SBJ/March 21-27, 2016/Marketing and Sponsorship

Korn Ferry, MLBAM shop Nats naming rights

The Washington Nationals have partnered with executive search and advisory firm Korn Ferry and MLB Advanced Media to bring the naming rights for Nationals Park back to market.

The naming rights for Nationals Park, entering its ninth season of play, have never been sold, and a prior sales effort in 2007-08 led by the then-Wasserman Media Group as the ballpark was being built and first opened did not yield a deal.

The Nationals had put the sale of ballpark naming rights on the back burner after 2007-08.
Photo by: GETTY IMAGES
The 2008-09 economic recession prompted the club to put the sale of naming rights on the back burner, where it has remained. But with the Nationals still competitive on the field, featuring reigning National League Most Valuable Player Bryce Harper as one of the sport’s biggest stars, and the ballpark scheduled to serve as host of the 2018 MLB All-Star Game, club executives felt the time was right to restart sales efforts.

This comes as the overall naming-rights market has heated up. More than a dozen new deals have been announced since the beginning of last year, several with nine-figure financial commitments.

“We want to find the right partner that will really be integrated in what we’re doing here,” said Valerie Camillo, Nationals chief revenue and marketing officer. “This is not just a signage play or a media play. We think this will be compelling to both traditional and nontraditional sports sponsors.

The Nationals re-enter the naming-rights marketplace at the same time Monumental Sports & Entertainment has aligned with MP & Silva, Scout Sports & Entertainment, and Bungalow Media & Entertainment to market the naming rights for what is now Verizon Center in Washington, D.C. There is also common ownership between the two entities; Nationals principal owner Mark Lerner is part of the Monumental ownership group.

But Camillo insisted the Nationals are selling “a differentiated offering.”

“We know there are other options in our market, but we are not focusing on that,” she said. “We will have a deeply tailored package, and we don’t believe it’s really an apples-to-apples comparison.”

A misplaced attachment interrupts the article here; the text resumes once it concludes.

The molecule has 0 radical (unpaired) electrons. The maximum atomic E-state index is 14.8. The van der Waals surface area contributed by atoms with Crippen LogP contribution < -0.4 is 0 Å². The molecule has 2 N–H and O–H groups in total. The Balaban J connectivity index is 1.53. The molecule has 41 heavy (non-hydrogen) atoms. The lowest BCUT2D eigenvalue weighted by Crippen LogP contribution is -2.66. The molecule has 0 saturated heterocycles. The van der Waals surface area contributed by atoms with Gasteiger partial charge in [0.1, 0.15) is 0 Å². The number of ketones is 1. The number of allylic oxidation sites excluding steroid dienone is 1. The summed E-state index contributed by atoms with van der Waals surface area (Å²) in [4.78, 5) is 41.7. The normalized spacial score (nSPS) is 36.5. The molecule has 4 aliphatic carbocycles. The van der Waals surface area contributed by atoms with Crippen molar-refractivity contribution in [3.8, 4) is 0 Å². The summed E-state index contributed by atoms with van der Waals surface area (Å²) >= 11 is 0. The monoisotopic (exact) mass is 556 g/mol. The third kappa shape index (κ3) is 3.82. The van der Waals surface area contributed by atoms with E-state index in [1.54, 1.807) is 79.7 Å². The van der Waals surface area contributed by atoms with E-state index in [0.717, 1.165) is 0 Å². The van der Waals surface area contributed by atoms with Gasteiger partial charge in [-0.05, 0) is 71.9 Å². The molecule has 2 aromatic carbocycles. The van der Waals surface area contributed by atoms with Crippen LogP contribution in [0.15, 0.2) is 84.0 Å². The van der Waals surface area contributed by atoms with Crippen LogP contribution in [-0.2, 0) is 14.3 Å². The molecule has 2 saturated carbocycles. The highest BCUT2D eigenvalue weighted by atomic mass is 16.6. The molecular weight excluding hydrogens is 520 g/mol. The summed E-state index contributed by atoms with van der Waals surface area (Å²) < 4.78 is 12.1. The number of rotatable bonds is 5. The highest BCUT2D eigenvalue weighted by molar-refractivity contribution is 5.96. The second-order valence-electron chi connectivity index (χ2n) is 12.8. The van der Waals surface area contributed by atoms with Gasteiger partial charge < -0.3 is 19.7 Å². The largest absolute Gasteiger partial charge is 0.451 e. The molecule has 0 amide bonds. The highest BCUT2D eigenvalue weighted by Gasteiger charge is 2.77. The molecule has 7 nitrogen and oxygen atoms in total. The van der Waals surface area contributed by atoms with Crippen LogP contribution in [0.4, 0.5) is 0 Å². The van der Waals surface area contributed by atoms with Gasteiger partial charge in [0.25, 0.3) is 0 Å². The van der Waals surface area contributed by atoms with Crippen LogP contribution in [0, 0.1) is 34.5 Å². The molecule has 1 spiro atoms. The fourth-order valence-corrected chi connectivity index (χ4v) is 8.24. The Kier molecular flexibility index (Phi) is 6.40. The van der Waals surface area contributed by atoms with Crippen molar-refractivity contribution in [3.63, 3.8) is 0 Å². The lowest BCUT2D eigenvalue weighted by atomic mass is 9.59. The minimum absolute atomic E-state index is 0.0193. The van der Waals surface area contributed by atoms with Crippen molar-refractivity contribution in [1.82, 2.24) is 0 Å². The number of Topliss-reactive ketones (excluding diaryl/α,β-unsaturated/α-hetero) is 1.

The alignment is the first time MLBAM or Korn Ferry has entered actively into a naming-rights initiative. Baseball’s digital arm will aid with linking the local Nationals efforts with sponsorship opportunities at the league level. Korn Ferry’s primary activities in sports to date have been in executive searches, but the firm works with brands and has a relationship with the Nationals, so the club will mine those contacts among high-ranking corporate leaders. The Nationals retained the two for the naming-rights project without an RFP process.

“This collaborative integration has great promise and potential for the marketplace and certainly will build upon everything the Nationals have done in D.C.,” said Noah Garden, MLB executive vice president of business, who will work on the project along with Liz Boardman, senior client partner for Korn Ferry’s global sports practice.

Camillo declined to estimate the price tag for naming rights. When Nationals Park first opened, the club was thought to be seeking between $8 million and $12 million a year, a sum that would have ranked among the biggest MLB naming-rights deals. Eight years later, the landscape is similar. Citigroup’s 20-year, $400 million naming-rights deal with the New York Mets and the Atlanta Braves’ 25-year deal with SunTrust for their forthcoming Cobb County, Ga., ballpark, worth more than $250 million, stand far above other baseball naming-rights deals, typically worth in the low to mid-seven figures annually.

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